Significant changes to New Zealand’s insurance laws are in the pipeline.
Following public consultation on proposed changes in 2018 and 2019, Cabinet has made policy decisions on the key changes which are to occur to insurance law.
In March, the Ministry of Business Innovation and Education (MBIE) released an exposure draft of the new Insurance Contracts Bill, which aims to brings New Zealand more into line with the policyholder-friendly changes which have already occurred in Australia and the United Kingdom.
While further public consultation is invited, it appears much of the change has been already been decided.
New Zealand’s existing insurance contract laws are spread across a variety of statutes and case law. The Bill aims to modernise the law into one statute and make substantial change in some areas with the aim of providing greater protections to policyholders.
- Reforming the policyholder’s duty of disclosure, and insurer’s remedies for breach of that duty.
- Removing the exemption for insurance contracts from the unfair contract term provisions in the Fair Trading Act.
- New duties on insurers to inform policyholders of their obligations and to assist them to understand insurance contracts.
- Abolition of charges over liability insurance proceeds which are to be replaced with direct rights for third parties to suea liability insurer where the insured is insolvent.
- Time limits for notifying claims under claims-made policies will apply more strictly if insurers provide notice of the consequence of failure to notify claims within the stipulated period.
- Certain increased risk exclusions will apply, even if the excluded circumstance did not contribute to the loss.
Who does it apply to?
The Bill applies to all contracts of insurance, spanning consumer and business policies. It will apply to all categories of insurance including life, health, and reinsurance. The Bill introduces changes to duties owed by brokers as well as insurers.
Duty of Disclosure
Currently, before an insurance contract is entered into or renewed, a policyholder must disclose all material information that would influence the insurer’s judgement in setting the premium or insuring the risk, regardless of whether the insurer explicitly asked for the information or not. The Bill replaces this duty with different disclosure duties for consumers and non-consumers.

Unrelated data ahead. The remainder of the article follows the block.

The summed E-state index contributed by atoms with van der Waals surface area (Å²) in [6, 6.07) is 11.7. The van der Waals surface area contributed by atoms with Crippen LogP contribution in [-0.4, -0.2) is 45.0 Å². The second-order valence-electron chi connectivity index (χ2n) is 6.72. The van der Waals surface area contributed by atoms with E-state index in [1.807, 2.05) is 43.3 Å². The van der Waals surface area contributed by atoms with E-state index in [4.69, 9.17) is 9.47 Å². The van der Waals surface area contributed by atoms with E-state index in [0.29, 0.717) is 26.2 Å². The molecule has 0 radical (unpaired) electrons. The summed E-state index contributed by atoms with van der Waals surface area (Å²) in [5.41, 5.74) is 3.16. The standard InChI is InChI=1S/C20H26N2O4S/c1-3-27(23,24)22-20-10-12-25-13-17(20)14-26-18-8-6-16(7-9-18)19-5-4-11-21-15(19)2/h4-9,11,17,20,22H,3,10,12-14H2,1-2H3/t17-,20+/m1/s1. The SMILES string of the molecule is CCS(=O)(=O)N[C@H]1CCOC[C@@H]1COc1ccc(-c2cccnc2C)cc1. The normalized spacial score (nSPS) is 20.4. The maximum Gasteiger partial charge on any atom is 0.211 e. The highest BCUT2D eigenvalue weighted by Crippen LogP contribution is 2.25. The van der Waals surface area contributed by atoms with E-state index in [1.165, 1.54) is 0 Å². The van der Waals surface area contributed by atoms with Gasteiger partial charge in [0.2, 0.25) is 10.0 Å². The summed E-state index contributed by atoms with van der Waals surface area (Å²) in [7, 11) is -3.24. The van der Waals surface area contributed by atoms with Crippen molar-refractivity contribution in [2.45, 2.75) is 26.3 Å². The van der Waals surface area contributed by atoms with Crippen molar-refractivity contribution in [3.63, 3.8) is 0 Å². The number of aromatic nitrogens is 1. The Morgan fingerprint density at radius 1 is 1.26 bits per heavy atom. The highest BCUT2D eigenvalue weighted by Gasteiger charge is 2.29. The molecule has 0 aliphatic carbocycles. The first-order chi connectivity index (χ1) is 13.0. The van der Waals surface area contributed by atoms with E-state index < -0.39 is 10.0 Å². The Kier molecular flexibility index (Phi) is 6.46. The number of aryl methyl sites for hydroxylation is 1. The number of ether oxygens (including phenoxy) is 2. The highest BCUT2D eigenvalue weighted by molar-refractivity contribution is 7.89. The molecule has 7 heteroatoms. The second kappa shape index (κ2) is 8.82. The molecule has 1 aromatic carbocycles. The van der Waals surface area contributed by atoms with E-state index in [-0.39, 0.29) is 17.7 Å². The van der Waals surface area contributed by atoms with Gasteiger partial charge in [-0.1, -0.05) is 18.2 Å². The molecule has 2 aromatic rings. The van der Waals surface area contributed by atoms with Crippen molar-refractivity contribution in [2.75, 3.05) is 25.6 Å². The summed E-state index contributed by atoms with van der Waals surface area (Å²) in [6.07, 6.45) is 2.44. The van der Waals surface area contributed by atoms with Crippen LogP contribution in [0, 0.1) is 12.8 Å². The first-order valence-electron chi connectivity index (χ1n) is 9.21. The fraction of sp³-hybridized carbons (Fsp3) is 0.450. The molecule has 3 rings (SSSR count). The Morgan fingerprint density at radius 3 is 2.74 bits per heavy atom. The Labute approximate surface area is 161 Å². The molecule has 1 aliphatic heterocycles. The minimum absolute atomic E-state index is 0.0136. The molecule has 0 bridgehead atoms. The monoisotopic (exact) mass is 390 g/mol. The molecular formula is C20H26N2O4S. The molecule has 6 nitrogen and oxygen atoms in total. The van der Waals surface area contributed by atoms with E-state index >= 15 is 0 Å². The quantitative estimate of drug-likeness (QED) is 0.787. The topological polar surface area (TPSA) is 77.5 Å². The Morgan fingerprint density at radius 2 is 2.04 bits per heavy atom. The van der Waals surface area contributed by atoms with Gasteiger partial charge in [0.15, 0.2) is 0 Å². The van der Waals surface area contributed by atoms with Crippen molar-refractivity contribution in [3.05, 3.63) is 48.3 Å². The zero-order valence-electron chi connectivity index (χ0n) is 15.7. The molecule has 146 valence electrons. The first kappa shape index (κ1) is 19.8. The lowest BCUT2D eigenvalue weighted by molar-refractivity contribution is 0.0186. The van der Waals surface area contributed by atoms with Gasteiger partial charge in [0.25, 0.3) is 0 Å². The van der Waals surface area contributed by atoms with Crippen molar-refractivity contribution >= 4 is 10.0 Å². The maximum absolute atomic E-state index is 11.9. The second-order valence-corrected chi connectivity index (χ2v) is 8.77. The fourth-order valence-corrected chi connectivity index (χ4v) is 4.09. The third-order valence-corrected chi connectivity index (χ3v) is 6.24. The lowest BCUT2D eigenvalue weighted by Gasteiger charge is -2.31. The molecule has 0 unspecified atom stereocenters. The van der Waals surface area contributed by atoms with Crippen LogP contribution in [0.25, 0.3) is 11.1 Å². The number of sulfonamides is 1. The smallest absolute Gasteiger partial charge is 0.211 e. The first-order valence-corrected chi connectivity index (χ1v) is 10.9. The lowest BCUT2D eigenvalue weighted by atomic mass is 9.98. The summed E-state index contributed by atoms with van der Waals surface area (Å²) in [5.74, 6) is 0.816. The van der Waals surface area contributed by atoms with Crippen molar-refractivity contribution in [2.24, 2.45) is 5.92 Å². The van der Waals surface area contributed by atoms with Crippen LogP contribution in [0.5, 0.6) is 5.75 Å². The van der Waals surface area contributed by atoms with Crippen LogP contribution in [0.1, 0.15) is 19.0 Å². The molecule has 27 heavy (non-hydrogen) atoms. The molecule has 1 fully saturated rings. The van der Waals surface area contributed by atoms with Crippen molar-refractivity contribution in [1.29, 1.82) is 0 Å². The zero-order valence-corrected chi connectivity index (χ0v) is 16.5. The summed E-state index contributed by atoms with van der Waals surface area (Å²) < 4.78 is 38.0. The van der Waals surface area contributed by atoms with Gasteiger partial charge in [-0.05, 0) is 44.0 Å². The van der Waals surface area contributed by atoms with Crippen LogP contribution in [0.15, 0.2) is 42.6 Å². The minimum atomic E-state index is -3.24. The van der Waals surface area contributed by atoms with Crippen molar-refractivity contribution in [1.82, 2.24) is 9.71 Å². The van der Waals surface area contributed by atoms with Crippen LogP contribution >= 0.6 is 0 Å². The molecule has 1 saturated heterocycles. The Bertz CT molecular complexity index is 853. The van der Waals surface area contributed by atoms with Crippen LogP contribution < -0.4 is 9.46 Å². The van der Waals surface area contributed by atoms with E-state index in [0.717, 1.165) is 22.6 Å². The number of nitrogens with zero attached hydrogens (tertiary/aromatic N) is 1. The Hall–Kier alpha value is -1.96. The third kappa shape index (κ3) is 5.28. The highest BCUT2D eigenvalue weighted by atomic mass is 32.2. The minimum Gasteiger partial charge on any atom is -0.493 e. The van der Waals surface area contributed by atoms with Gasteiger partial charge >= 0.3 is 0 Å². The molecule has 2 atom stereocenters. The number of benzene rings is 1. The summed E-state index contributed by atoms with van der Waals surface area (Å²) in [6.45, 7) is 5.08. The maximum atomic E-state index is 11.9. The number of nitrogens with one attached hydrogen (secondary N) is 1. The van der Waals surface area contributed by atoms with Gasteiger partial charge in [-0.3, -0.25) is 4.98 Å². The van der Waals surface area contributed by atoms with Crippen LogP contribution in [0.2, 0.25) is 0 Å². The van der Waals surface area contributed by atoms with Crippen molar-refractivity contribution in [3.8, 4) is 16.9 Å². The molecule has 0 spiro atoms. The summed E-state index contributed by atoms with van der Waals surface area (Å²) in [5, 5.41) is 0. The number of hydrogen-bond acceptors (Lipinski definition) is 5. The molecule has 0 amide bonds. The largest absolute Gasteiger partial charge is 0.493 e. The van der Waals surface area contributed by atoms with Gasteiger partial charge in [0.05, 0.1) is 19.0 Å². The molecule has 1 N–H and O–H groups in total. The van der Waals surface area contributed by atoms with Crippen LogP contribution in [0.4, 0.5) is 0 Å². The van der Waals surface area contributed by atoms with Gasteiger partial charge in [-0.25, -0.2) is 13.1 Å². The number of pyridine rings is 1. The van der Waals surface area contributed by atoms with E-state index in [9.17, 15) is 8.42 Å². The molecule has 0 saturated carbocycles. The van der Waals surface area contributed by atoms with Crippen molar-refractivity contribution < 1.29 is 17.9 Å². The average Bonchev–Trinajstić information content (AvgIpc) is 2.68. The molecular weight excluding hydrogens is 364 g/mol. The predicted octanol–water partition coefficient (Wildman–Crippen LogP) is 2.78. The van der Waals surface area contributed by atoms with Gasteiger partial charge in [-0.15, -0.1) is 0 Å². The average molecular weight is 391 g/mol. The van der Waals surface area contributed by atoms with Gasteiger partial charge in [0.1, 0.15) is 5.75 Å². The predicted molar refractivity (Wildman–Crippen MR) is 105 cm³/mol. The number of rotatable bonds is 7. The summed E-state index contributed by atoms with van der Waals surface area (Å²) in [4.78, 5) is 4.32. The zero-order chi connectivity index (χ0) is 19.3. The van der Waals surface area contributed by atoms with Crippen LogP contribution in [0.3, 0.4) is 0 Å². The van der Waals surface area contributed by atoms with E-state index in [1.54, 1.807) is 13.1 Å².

Consumer insurance contracts
In the case of consumer insurance contracts, the Bill requires policyholders to “take reasonable care not to make a misrepresentation to the insurer” having regard to all relevant circumstances.
The onus will shift to the insurer to ask questions when the customer applies for a policy.
The policyholder must answer truthfully and accurately any questions asked, taking into account factors including the type of insurance contract, how clear and specific the insurer’s questions were, how clearly the insurer communicated to the policyholder the importance of answering the questions, and whether the policyholder received professional advice in relation to the information disclosed.
As MBIE notes, this approach will make it hard for an insurer to suggest a consumer breached the duty to take reasonable care if the insurer asks an open-ended question such as 'please tell us your health history'.
In future, it will be key for insurers to ask the targeted questions to elicit the information the insurer considers relevant.
Business insurance contracts
For business insurance contracts, the Bill replaces the policyholder’s disclosure duty with a duty to make a 'fair presentation of the risk'. In short, the policyholder is obliged to disclose every material circumstances which they know or ought to know, in a reasonably clear and accessible manner.
Every representation must be substantially correct and made in good faith.
Remedies for breach of duty by consumers and non-consumers
The Bill aims to provide remedies to insurers for misrepresentation or breach which are more proportionate than the current remedy of avoidance.
The Bill prescribes remedies depending on whether the misrepresentation or breach was deliberate or reckless, and whether the insurer would have issued the policy on any terms if the correct information had been disclosed by the customer.
The insurer may avoid the contract, refuse all claims, and retain the premium where the breach was deliberate or reckless.
This is also the outcome if the breach was not deliberate or reckless, but the insurer can demonstrate it would not have entered into the contract on any terms if the information had been correctly disclosed.
If the breach is not deliberate or reckless, and the insurer would still have issued the policy but on different terms, the insurer’s remedy is limited to reducing the amount payable on the claim by the extra premium they would have charged if the correct information had been disclosed.
MBIE is seeking feedback on this approach which may be open to change.
Unfair contract term exemption
Unfair contract terms in standard form consumer contracts are prohibited under the Fair Trading Act.